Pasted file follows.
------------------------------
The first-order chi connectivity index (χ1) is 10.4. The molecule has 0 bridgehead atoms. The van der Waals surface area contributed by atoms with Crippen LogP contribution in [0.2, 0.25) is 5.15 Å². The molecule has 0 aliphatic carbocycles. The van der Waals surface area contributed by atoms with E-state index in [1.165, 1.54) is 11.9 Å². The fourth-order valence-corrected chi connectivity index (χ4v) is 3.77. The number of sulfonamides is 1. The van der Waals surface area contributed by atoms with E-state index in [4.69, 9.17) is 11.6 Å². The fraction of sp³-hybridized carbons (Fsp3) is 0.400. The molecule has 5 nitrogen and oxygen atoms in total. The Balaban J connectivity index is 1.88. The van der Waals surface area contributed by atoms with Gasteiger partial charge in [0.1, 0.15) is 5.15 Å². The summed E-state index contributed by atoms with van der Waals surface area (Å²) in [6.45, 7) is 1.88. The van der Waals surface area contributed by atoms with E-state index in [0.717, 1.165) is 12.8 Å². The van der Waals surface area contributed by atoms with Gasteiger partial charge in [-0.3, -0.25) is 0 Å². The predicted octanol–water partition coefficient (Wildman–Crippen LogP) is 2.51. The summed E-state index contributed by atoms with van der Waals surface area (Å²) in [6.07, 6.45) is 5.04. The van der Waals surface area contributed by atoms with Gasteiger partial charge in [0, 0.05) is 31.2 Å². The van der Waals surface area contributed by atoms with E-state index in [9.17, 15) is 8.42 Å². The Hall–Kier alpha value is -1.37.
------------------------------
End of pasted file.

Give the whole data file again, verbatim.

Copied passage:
The first-order chi connectivity index (χ1) is 10.4. The molecule has 0 bridgehead atoms. The van der Waals surface area contributed by atoms with Crippen LogP contribution in [0.2, 0.25) is 5.15 Å². The molecule has 0 aliphatic carbocycles. The van der Waals surface area contributed by atoms with E-state index in [1.165, 1.54) is 11.9 Å². The fourth-order valence-corrected chi connectivity index (χ4v) is 3.77. The number of sulfonamides is 1. The van der Waals surface area contributed by atoms with E-state index in [4.69, 9.17) is 11.6 Å². The fraction of sp³-hybridized carbons (Fsp3) is 0.400. The molecule has 5 nitrogen and oxygen atoms in total. The Balaban J connectivity index is 1.88. The van der Waals surface area contributed by atoms with Gasteiger partial charge in [0.1, 0.15) is 5.15 Å². The summed E-state index contributed by atoms with van der Waals surface area (Å²) in [6.45, 7) is 1.88. The van der Waals surface area contributed by atoms with E-state index in [0.717, 1.165) is 12.8 Å². The van der Waals surface area contributed by atoms with Gasteiger partial charge in [-0.3, -0.25) is 0 Å². The predicted octanol–water partition coefficient (Wildman–Crippen LogP) is 2.51. The summed E-state index contributed by atoms with van der Waals surface area (Å²) in [6.07, 6.45) is 5.04. The van der Waals surface area contributed by atoms with Gasteiger partial charge in [0, 0.05) is 31.2 Å². The van der Waals surface area contributed by atoms with E-state index in [9.17, 15) is 8.42 Å². The Hall–Kier alpha value is -1.37.